What happened is this: In the Good Old Days (and the dates for "the Good Old Days" differ depending on your Asylum Office), asylum cases were filed and interviewed relatively quickly. At my local office, most interviews took place two or three months after filing. Then, starting in 2012 or 2013, and continuing until today, the number of people arriving at our Southern border increased significantly. These migrants are mostly young people from El Salvador, Honduras, and Guatemala. They are fleeing violence and poverty. Some are attempting to reunite with family members already in the United States.
At the border, the migrants ask for asylum. They are generally detained and subject to a credible fear interview ("CFI"). A CFI is an initial evaluation of eligibility for asylum. It is easier to "pass" a CFI than to win asylum, and a large majority of applicants pass the interview. They are then permitted to present their asylum cases to an Immigration Judge or an Asylum Officer. Applicants who do not pass the CFI are deported.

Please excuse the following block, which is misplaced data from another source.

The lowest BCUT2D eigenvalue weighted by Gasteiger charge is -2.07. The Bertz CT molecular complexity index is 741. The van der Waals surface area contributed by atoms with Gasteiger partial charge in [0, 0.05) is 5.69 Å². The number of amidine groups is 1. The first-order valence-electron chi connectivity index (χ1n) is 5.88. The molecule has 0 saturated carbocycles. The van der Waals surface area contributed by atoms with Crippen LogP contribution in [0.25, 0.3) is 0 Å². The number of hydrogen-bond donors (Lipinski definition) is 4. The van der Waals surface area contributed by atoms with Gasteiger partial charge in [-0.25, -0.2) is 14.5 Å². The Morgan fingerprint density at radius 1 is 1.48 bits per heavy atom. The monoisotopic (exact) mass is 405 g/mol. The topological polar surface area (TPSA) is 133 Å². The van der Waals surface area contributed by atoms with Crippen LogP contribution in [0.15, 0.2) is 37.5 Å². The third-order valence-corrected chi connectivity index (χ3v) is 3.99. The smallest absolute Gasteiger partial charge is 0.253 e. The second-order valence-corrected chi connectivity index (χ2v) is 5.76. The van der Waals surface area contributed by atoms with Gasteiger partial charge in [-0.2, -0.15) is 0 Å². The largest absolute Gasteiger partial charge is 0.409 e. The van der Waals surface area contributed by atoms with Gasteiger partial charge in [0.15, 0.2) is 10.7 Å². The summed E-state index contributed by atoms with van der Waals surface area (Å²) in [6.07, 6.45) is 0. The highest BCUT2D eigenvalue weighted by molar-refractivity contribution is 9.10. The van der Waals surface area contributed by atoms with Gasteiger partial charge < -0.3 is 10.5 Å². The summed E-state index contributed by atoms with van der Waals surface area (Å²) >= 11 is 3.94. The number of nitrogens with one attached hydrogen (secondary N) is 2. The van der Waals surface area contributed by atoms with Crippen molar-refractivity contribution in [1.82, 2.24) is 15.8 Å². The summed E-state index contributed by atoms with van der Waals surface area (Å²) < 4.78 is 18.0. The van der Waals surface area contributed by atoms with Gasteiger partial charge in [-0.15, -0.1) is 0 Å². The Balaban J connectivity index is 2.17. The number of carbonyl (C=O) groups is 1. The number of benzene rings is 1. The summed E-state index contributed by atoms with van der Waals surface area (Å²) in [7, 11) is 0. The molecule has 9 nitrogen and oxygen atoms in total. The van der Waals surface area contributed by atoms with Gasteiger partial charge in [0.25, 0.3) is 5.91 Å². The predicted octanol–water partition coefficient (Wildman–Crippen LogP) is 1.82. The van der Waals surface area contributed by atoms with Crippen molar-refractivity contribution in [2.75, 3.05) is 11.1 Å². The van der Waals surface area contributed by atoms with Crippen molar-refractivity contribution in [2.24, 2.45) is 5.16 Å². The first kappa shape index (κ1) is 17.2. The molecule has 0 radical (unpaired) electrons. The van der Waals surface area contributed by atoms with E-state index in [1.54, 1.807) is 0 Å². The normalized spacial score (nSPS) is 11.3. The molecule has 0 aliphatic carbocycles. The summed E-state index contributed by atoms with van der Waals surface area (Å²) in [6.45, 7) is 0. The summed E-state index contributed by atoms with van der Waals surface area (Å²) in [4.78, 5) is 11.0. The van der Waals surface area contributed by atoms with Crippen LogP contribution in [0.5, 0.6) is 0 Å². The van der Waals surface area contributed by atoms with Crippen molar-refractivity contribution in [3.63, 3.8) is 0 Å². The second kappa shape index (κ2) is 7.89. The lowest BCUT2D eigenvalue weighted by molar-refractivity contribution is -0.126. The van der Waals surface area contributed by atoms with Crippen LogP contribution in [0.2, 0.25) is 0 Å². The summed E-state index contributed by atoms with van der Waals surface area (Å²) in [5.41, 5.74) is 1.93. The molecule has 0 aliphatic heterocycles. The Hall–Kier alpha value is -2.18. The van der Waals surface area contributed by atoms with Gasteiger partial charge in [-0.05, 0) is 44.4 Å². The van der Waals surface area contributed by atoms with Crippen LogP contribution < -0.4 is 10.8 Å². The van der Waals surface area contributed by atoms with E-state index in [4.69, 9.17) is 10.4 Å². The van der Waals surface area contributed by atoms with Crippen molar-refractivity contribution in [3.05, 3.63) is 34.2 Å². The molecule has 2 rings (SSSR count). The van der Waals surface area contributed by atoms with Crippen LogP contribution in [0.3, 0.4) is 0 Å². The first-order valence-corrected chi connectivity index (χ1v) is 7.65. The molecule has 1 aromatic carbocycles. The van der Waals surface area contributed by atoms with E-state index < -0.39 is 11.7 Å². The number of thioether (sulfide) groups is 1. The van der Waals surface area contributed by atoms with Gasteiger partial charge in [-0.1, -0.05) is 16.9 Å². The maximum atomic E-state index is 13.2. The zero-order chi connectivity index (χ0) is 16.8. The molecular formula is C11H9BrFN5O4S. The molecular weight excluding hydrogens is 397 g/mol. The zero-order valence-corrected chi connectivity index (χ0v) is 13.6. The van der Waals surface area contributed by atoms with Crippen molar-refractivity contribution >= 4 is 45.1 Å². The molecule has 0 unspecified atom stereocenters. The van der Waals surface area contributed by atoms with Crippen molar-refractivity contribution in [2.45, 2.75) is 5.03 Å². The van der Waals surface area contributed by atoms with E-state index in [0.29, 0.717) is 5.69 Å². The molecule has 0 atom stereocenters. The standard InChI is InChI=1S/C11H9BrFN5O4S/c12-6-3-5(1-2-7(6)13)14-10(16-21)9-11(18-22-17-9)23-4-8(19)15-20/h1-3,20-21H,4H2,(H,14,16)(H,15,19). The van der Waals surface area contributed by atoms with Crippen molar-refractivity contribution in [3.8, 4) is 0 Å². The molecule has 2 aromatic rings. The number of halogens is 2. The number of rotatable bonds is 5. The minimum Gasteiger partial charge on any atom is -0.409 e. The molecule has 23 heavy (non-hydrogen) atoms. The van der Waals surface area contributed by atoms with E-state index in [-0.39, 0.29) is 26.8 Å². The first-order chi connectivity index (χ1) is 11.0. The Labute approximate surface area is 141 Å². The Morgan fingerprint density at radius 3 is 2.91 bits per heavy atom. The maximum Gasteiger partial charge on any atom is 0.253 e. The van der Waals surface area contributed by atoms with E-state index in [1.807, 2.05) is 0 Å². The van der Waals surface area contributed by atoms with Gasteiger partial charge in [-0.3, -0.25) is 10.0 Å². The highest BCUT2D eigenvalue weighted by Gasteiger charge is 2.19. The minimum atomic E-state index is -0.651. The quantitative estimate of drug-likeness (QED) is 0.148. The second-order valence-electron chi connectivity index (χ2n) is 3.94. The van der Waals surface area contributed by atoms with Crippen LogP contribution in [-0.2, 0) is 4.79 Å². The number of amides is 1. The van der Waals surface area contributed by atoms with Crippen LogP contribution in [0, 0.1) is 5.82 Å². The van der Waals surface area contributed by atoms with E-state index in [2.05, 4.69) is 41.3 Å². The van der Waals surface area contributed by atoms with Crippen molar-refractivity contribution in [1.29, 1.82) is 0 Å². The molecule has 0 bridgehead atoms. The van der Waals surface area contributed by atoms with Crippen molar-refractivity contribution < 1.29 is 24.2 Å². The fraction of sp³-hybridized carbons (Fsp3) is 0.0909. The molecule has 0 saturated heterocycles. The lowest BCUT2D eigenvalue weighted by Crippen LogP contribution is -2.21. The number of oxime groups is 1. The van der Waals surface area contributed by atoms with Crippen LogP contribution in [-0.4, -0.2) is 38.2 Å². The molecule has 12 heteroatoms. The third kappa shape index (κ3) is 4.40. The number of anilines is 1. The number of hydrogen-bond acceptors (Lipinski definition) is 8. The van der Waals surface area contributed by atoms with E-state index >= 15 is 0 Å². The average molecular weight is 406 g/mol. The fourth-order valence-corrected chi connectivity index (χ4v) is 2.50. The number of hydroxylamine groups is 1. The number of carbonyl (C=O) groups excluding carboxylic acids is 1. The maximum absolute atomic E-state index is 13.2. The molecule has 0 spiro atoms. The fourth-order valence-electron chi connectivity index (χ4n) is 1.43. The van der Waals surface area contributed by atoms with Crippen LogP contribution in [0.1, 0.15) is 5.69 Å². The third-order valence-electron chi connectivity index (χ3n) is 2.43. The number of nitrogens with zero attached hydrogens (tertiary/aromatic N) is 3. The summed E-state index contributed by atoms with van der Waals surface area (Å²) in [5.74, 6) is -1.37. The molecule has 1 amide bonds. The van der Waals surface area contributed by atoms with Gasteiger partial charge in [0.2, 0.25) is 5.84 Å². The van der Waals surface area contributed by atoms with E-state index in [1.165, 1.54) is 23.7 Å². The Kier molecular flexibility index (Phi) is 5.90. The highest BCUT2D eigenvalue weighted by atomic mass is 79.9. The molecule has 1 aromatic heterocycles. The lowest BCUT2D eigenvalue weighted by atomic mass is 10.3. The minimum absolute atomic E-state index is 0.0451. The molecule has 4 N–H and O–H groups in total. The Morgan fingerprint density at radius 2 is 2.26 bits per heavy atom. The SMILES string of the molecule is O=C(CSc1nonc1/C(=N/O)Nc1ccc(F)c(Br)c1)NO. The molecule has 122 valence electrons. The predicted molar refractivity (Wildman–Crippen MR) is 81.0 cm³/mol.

This mass migration (often called "the surge") affects the affirmative asylum process in a few ways. First, CFIs are conducted by Asylum Officers. These are the same officers who conduct asylum interviews at the various Asylum Offices. If the officers are spending time on CFIs, they obviously are not spending time interviewing applicants at the Asylum Offices. And since most of the people arriving at the Southern border are detained, which costs the U.S. government money, CFIs get priority over the Asylum Officers' other work. Another way the surge has affected asylum seekers is that the Asylum Offices are prioritizing unaccompanied minors over other applicants. A large percentage of "surge" asylum applicants are minors, and thus their interviews receive priority over "regular" asylum seekers.